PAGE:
In case you haven't noticed, the CDC no longer looks as concerned with herd immunity as it once did.
In what should come as no surprise to anyone watching the Covid related narrative closely (or those who have been watching the herd immunity narrative from the get-go), the CDC has "set aside herd immunity as a national goal," according to a new report from the LA Times.
What used to be a relatively simple concept has now turned into something "very complicated", according to Dr. Jefferson Jones, a medical officer on the CDC’s COVID-19 Epidemiology Task Force.
“Thinking that we’ll be able to achieve some kind of threshold where there’ll be no more transmission of infections may not be possible,” he said to a panel that advises the CDC last week.
While Jones says vaccines are effective against Covid, "even if vaccination were universal, the coronavirus would probably continue to spread," the report says.
Ergo, herd immunity seems to now be off the table. “We would discourage” thinking in terms of “a strict goal,” Jones said.
Dr. Oliver Brooks, a member of the CDC’s Advisory Committee on Immunization Practices told the L.A. Times that “we do need to increase” the uptake of Covid shots.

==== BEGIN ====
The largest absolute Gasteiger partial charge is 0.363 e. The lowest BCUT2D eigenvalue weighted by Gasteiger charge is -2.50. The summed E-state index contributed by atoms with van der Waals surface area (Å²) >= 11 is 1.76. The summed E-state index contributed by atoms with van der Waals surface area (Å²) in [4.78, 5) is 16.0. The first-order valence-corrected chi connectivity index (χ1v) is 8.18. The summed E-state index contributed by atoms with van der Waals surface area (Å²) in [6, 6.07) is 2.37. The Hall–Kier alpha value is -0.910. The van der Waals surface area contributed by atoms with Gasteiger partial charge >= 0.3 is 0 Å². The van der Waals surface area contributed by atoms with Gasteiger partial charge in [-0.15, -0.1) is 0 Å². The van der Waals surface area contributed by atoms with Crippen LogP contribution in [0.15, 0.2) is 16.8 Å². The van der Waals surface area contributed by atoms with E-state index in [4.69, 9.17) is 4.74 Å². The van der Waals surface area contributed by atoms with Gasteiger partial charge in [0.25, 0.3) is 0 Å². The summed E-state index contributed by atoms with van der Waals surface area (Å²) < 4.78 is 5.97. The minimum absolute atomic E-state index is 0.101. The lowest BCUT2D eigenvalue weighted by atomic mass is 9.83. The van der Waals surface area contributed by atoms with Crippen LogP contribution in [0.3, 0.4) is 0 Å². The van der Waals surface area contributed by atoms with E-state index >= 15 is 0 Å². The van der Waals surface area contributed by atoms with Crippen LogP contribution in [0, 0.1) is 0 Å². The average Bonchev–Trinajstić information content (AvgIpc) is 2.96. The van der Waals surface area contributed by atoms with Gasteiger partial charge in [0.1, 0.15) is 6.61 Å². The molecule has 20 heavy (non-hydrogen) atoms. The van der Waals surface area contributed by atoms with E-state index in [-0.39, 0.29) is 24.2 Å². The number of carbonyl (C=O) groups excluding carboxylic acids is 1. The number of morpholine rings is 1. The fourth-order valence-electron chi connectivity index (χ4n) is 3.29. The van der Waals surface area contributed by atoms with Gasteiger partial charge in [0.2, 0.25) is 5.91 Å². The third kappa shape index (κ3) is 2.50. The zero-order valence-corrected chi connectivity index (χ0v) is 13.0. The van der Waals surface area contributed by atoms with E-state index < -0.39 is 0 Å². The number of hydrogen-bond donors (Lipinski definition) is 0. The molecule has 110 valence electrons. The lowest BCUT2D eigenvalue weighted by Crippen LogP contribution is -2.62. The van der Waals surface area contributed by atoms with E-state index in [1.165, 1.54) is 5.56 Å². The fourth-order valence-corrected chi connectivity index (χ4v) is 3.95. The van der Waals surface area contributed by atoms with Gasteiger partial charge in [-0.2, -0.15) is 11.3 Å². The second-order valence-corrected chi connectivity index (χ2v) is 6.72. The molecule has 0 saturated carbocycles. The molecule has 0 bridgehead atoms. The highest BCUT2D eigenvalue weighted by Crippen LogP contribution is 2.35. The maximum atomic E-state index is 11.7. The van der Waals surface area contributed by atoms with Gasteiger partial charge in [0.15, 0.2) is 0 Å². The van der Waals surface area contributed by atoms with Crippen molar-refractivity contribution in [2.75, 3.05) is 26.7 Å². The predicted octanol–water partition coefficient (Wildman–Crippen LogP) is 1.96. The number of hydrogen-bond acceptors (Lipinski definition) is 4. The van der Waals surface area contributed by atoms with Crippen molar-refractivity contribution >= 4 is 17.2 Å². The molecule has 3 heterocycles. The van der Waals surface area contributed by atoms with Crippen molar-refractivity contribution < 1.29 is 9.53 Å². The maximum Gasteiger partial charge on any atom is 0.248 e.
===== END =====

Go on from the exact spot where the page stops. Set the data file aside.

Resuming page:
Brooks admitted that the focus moving away from herd immunity “almost makes you less motivated to get more people vaccinated.”
He also told the L.A. Times he was worried that if the CDC backs off its herd immunity target, it'll prevent them from reaching their vaccine targets.
It marks the latest of many 180 degree changes of heart on issues related to Covid by the CDC.
“It’s a science-communications problem,” Brooks said, making sure to reiterate that the agency was still following "the science".
“We said, based on our experience with other diseases, that when you get up to 70% to 80%, you often get herd immunity,” he said about Covid. “It has a lot of tricks up its sleeve, and it’s repeatedly challenged us. It’s impossible to predict what herd immunity will be in a new pathogen until you reach herd immunity.”
He concluded: “We want clean, easy answers, and sometimes they exist. But on this one, we’re still learning.”
Kathleen Hall Jamieson, director of the Annenberg Public Policy Center at the University of Pennsylvania, added that herd immunity was "never as simple as many Americans made it out to be".
Sure, Kathleen. Even Americans like Dr. Fauci?
“Humans are not a herd,” Jamieson told the LA Times.
Raj Bhopal, a retired public health professor at the University of Edinburgh, added: "It’s very hard to convey uncertainty and remain authoritative. It’s a pity we can’t take the public along with us on that road of uncertainty.”
Tell that to everyone that's been listening to "the science" and the "official" narrative for the last 18 months.